What Kirk Cousins has to do with Dak Prescott’s Contract

So, Dak Prescott signed his franchise offer this week. Frankly, I can’t believe it took him this long. When you are an NFL QB that has an exclusive rights franchise offer in your hands, you sign the deal 100 times out of 100.

Here’s a quick link to an ESPN story: https://www.nfl.com/news/mahomes-prescott-among-those-who-most-deserve-new-contracts where they say Dak deserves the deal. The commentary with respect to Dak and the deal with Dallas is “does he deserve the money?”. Or there are comments like “There’s no way Dak deserves $35m per year.”

The reality is that what Dak is “worth” isn’t as important as you might think.

Let me point back to the Redskins bungling of the Kirk Cousins situation. Here’s a very quick version of the story. Jay Gruden comes into the franchise, realizes that RG3 can’t run Gruden’s offense as efficiently as Cousins can. He benched RG3 and promoted Cousins. Their then-pro personnel guy tells Bruce Allen and Dan Snyder that they should extend Kirk Cousins for $15m per year. Was Cousins worth that money? No. But it was an insurance policy. In extending Cousins, the Redskins would a) lock him in at a dollar amount that was less than Andy Dalton was making at the time … and lock him in for 5 years.

What did Snyder and Allen do? Well, the wrong thing of course! They said no because they didn’t want to upset Robert Griffen III. Cousins played well enough to earn a franchise tag (roughly $20m). Cousins signed it in short order. Then they franchised him AGAIN at $24m the next season. Then… they lost Cousins and had to trade their best defensive back and a 2nd round pick for Alex Smith, who played roughly 10 games. The Redskins could STILL have Cousins under contract under that $15m/year extension.

So Why Sign Dak?

The oddity of the NFL is that salaries increase exponentially. With the new CBA, the NFL has its eyes on legalized gambling money and privately thinks the value of the league will soar. What does this mean? The cap space will sore with it. And while we look at $35 mill per year now as steep, the economics of the NFL prove that QB salaries increase exponentially. For example, had Dallas extended Dak last year, they could have had him for $30 mill per season. So roughly, waiting has cost Dallas upwards of 15% if they choose to move forward.

What about Patrick Mahomes and Lamar Jackson? When they get their next deals, they’ll exceed $40m.

The thing with Dak is that I don’t think he’s particularly good. But the Cowboys put an exclusive rights franchise tag on Prescott, they were doing more to sweep him out of town than preserving his rights.

Why Is It Harder To Sign Dak Now?

Because the numbers of an NFL QB are so staggaring, let’s try to make this more relatable. Let’s pretend you’re an up and coming salesperson. Your company respects your talent and they say “Hey, we’re going to give you a one year contract worth $250,000 per year guaranteed.”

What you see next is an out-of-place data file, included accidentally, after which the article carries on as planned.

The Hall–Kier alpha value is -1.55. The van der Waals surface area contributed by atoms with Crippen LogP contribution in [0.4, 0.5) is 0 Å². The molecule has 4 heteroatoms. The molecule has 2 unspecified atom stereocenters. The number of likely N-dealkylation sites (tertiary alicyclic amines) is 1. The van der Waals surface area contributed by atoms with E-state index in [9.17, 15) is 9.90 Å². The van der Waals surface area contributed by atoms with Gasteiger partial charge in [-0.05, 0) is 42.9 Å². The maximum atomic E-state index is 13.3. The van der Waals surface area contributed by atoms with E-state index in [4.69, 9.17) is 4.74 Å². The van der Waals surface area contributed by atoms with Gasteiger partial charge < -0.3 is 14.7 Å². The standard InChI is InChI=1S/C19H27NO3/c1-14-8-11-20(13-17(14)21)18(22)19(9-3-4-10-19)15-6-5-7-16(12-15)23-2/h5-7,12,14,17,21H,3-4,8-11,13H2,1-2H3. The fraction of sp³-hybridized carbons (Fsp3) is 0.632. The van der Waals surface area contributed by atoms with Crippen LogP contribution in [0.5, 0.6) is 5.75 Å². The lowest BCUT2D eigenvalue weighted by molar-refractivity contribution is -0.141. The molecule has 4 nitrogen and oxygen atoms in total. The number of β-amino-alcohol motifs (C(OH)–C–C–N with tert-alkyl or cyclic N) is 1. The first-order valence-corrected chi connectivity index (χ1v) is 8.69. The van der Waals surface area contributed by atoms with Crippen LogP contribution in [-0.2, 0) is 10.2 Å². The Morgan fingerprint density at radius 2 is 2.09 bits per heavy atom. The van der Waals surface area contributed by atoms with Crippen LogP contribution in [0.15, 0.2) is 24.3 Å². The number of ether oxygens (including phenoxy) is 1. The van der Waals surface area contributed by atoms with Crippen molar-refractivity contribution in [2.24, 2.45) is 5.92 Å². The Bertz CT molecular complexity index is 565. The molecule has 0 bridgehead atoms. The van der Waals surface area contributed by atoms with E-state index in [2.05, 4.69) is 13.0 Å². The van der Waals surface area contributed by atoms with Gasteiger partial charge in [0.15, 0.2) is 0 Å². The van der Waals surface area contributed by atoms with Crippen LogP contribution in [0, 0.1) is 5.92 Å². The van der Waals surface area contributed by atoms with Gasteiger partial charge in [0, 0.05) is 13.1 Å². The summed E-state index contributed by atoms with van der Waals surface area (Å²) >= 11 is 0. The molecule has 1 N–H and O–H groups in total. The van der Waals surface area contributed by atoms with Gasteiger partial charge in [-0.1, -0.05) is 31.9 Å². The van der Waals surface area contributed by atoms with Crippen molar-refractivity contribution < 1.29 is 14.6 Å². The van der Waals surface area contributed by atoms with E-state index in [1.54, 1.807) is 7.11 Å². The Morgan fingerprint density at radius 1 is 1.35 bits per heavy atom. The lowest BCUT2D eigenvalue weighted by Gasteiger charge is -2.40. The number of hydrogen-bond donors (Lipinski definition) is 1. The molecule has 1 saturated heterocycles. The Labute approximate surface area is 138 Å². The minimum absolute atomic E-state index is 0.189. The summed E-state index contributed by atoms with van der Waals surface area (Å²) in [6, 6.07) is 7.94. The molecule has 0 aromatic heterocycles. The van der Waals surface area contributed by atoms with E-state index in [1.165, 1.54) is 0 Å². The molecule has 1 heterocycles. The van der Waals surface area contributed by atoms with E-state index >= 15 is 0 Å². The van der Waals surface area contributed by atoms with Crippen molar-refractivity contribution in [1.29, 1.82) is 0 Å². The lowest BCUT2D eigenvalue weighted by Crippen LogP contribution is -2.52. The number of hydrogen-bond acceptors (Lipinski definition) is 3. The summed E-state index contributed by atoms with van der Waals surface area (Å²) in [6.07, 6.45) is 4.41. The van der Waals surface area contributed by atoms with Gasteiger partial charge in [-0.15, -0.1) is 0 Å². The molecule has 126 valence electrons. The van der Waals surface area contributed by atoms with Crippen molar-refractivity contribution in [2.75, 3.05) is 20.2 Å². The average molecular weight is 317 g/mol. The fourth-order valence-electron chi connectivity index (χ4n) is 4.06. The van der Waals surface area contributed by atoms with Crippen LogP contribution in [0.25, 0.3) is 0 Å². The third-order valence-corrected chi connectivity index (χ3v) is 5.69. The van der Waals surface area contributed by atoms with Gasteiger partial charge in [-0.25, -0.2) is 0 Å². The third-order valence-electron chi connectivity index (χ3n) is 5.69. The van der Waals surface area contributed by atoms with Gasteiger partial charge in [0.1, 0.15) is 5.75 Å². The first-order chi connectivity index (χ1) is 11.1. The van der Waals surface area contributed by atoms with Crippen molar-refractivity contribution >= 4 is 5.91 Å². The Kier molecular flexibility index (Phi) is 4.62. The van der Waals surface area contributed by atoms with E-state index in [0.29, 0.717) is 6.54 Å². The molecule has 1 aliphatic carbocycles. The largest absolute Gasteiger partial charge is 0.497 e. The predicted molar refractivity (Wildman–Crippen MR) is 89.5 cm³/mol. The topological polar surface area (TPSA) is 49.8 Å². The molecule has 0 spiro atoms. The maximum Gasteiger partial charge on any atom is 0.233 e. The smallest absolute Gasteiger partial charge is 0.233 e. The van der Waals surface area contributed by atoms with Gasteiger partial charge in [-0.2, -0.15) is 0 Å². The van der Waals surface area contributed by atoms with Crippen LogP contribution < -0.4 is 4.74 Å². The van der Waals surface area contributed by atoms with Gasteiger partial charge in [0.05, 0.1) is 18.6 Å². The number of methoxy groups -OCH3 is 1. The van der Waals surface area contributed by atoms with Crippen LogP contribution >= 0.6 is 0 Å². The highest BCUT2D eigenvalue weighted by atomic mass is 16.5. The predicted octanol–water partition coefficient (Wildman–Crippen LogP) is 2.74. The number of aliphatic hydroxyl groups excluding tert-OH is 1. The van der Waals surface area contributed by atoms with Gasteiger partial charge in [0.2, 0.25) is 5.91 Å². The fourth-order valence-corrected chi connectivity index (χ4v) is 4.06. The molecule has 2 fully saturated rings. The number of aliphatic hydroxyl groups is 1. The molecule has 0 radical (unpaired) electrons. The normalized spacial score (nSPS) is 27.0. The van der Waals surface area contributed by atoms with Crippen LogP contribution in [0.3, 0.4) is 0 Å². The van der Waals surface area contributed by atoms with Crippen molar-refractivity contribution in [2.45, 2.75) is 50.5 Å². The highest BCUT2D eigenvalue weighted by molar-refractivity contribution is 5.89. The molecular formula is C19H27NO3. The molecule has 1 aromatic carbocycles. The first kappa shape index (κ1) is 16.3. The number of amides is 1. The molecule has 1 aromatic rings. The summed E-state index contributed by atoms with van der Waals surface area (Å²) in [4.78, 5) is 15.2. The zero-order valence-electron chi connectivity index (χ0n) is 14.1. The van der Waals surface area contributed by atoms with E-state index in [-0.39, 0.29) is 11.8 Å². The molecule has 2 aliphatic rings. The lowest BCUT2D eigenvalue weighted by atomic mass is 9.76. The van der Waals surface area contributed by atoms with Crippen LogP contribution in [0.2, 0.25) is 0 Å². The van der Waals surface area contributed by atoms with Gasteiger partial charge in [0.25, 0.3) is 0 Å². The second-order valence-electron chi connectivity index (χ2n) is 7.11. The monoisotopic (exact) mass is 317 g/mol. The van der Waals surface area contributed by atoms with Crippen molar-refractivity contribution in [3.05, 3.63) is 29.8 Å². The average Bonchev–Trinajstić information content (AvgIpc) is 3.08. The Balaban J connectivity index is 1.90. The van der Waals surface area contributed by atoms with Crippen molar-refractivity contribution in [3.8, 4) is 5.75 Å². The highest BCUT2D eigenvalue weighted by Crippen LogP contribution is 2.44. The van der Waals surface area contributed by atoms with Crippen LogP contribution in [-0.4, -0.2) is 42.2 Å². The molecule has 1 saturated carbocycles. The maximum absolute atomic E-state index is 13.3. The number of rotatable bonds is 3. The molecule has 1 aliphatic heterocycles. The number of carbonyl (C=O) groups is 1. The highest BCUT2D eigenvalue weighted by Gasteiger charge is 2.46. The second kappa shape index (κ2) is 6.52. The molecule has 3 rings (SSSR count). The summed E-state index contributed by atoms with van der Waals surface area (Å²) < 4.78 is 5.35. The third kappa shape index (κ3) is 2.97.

Now you see the best salespeople at your company are making $250,000, but you also notice that on average, sales people that switch companies make a 10-20% raise every year. $250k for 2020 sounds great. So you accept the deal.

Now, let’s say a week after you agree, your company hears that its key competitor is ready to give you a raise once your deal is coming up. In fact, they are willing to give you a 5 year deal at a higher salary and gaurantee the deal.

Now, your company wants to lock you in for longer. They say “How about we extend you for 5 years. You’ll make $260,000 every year for the next 5 years. And we’ll gaurantee your first two years.”

So you’re a salesperson that knows another company wants to give you a massive raise and a longer guarantee. And all your current company wants to do is give you a small bump and only guarantee one more year of that deal?

It makes no sense for Dak to sign an extension at this point unless Dallas offers at least $35m per year and 3 to 4 years gauaranteed. And for a guy that turned down $25 million to $30 million last year to play at his paltry 4th round rookie deal salary, you know the guy is going to bet on himself.

The Smart Move

Look, if new coach Mike McCarthy doesn’t want Dak, I’m cool with Dallas letting him go. Paying Andy Dalton $5 million a year for a few seasons and spending money elsewhere isn’t a bad option compared to $35 mill per year for Dak. So I get it.

But… given that the NFL salary cap is going to improve, the best way for Dallas to hedge their bets is to give Dak a deal of about $33m per year and hopefully guarantee 3 years or less. If he doesn’t pan out in the next two years, you can cut him and by then the cap hit won’t be as detrimental because the percentage of cap of that deal won’t be as high.

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